The atlas of energy labels puts all buildings in The Netherlands and their respective energy labels on the map. Developers Bert Spaan and Taco van Dijk and project manager Job Spierings of Waag have developed the online interactive version.

 

The Planning Department of the City of Amsterdam has created a number of interesting Google Maps, all of which can be found at maps.Amsterdam.nl. They have now also created the Amsterdam 'Map of Maps', a mega-map of Amsterdam, which allows you to view all the mapped city data on one Google Map.

 

Until 6 April 2014 at Bureau Europa in Maastricht, the exhibition ‘Mansholt, Landscape in Perspective’ can be seen. This exhibition wants to provide insight in the changing relation between agriculture and landscape, and the dilemmas of European agricultural policy. Waag made an interactive gricultural map of The Netherlands based on open data.

 

Cameron Beccario, a software engineer, created an interactive map that shows near real-time currents of Earth’s wind using data from the U.S. National Weather Service, the 'Earth Wind Map'.

 

Data models, ontologies, thesauri and vocabularies: all attemps to systematically arrange the knowledge of our world. The importance of these systems increases exponentially now that databases are opened, shared and linked.

 

The interactive map of all buildings in the Netherlands that we developed recently within the CitySDK project is now also used during the Impakt Festival in Utrecht as starting point in the 'Capitalist Metabolism Utrecht Tour'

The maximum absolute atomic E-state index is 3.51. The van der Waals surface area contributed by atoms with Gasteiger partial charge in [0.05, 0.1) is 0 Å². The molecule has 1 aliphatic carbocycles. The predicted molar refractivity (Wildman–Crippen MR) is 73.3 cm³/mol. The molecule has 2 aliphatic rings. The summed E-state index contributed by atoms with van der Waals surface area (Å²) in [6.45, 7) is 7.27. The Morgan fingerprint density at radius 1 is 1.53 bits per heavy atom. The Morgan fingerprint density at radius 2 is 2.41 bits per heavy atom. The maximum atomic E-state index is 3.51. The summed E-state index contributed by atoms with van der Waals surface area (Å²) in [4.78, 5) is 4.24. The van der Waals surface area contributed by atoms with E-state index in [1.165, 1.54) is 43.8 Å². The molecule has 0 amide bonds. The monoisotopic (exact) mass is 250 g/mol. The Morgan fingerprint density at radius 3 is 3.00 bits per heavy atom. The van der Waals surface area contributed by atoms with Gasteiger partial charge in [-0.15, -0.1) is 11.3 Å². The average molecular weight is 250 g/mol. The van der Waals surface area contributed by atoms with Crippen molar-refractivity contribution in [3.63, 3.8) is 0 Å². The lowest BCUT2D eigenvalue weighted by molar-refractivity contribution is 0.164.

Why did Waag develop the CitySDK? Governments are producing lots of information and this data is no mostly open for wider application. From city councils to national governments and the European Union: they all produce an enormous diversity of data. All of them with their own targets and means, from every specific part of the society.

 

Waag was present with the Smart CitySDK project at the OpenStreetMap conference 'State of the Map' this year. The event was held from 6-8 September 2013 in Birmingham, UK. Bert Spaan, known as the developer of the map of all buildings in the Netherlands, sproke at the conference.

 

Bert Spaan's map of all buildings in the Netherlands according to their year of construction shows the country from a whole new perspective.

 

Bert Spaan, developer at Waag, has made a map within the framework of the European Smart CitySDK project to show all 9,866,539 buildings in The Netherlands, shaded according to their year of construction.

 

A special example of datamapping that shows the racial segregation in the United States: 308,745,538 dots in all–around 7 GB of visual data.

 

Interesting pattern emerge of areas where Twitter is often (or not) used in a new set of maps.

 

During the Hackathon on 29 June at the City of Amsterdam, the (prototype) app 'HuisMatch' (HouseMatch) was awarded as the best app developed on the CitySDK mobility-API. Time to find out what this app can do!

 

Walking passed the 'sandmapping performance' of Esther Polak, Ivar van Bekkum and Bert Kommerij, people were coming together in Pakhuis de Zwijger for the booklaunch of 'The City as Interface', by Martijn de Waal. I had the opportunity to read the book before the launch.

 

The website annodrenthe.nu of the Drents Archive and 7scenes has been chosen by a professional jury to be the best history website of 2012! As such, AnnoDrenthe has received the prestigious History Online Award.

 

Wednesday the 27th of June, Waag was all about science. Citizen Science to be exact. Together with Utrecht University and 7scenes, Waag organized an inspiring three-day conference: ‘Citizen Scientist on the Move’.

 

At the end of March 2012, the beta version of AnnoDrenthe.nu was launched. This is a website and mobile app to time travel the province of Drenthe.

 

Maps.stamen.com, the second installment of the City Tracking project funded by the Knight News Challenge, is live.

 

8-03-2012

Powermapping

With the project Powermapping Waag intended to involve citizens in local energy sources in urban environments.

 

Every citizen of Amsterdam carries an invisible map of the city in his head. The way he or she moves through the city is determined by this mental map. Amsterdam RealTime in 2002 visualized those maps.